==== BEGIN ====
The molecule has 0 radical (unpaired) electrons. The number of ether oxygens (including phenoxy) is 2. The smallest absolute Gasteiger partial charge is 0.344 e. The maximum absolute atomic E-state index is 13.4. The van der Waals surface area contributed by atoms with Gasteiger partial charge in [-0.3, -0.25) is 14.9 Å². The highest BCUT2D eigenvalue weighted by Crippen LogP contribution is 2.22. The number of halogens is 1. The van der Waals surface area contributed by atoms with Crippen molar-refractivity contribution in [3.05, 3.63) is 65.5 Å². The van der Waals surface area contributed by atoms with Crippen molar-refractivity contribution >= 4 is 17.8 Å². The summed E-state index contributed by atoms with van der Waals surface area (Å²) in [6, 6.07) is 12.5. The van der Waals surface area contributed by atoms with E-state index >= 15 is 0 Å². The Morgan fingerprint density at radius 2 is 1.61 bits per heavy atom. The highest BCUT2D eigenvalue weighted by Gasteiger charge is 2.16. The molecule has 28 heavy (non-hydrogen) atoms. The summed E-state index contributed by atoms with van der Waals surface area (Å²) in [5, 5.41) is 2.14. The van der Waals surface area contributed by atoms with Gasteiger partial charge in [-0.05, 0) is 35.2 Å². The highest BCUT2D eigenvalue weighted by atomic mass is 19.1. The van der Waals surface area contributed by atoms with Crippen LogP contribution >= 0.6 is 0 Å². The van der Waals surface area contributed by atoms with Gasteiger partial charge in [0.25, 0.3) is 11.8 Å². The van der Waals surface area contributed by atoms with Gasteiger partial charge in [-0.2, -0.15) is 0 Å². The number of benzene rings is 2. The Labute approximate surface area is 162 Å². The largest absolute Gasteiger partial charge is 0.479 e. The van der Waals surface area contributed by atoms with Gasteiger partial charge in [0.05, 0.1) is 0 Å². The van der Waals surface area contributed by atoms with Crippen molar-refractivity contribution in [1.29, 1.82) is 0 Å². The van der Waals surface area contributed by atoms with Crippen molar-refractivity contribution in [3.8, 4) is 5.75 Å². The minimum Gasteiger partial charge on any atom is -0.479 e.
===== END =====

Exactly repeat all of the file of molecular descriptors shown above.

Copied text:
The molecule has 0 radical (unpaired) electrons. The number of ether oxygens (including phenoxy) is 2. The smallest absolute Gasteiger partial charge is 0.344 e. The maximum absolute atomic E-state index is 13.4. The van der Waals surface area contributed by atoms with Gasteiger partial charge in [-0.3, -0.25) is 14.9 Å². The highest BCUT2D eigenvalue weighted by Crippen LogP contribution is 2.22. The number of halogens is 1. The van der Waals surface area contributed by atoms with Crippen molar-refractivity contribution in [3.05, 3.63) is 65.5 Å². The van der Waals surface area contributed by atoms with Crippen molar-refractivity contribution >= 4 is 17.8 Å². The summed E-state index contributed by atoms with van der Waals surface area (Å²) in [6, 6.07) is 12.5. The van der Waals surface area contributed by atoms with E-state index >= 15 is 0 Å². The Morgan fingerprint density at radius 2 is 1.61 bits per heavy atom. The highest BCUT2D eigenvalue weighted by Gasteiger charge is 2.16. The molecule has 28 heavy (non-hydrogen) atoms. The summed E-state index contributed by atoms with van der Waals surface area (Å²) in [5, 5.41) is 2.14. The van der Waals surface area contributed by atoms with Gasteiger partial charge in [-0.05, 0) is 35.2 Å². The highest BCUT2D eigenvalue weighted by atomic mass is 19.1. The van der Waals surface area contributed by atoms with Crippen LogP contribution >= 0.6 is 0 Å². The van der Waals surface area contributed by atoms with Gasteiger partial charge in [0.25, 0.3) is 11.8 Å². The van der Waals surface area contributed by atoms with Gasteiger partial charge in [-0.2, -0.15) is 0 Å². The number of benzene rings is 2. The Labute approximate surface area is 162 Å². The largest absolute Gasteiger partial charge is 0.479 e. The van der Waals surface area contributed by atoms with Gasteiger partial charge in [0.05, 0.1) is 0 Å². The van der Waals surface area contributed by atoms with Crippen molar-refractivity contribution in [1.29, 1.82) is 0 Å². The van der Waals surface area contributed by atoms with Crippen molar-refractivity contribution in [3.8, 4) is 5.75 Å². The minimum Gasteiger partial charge on any atom is -0.479 e.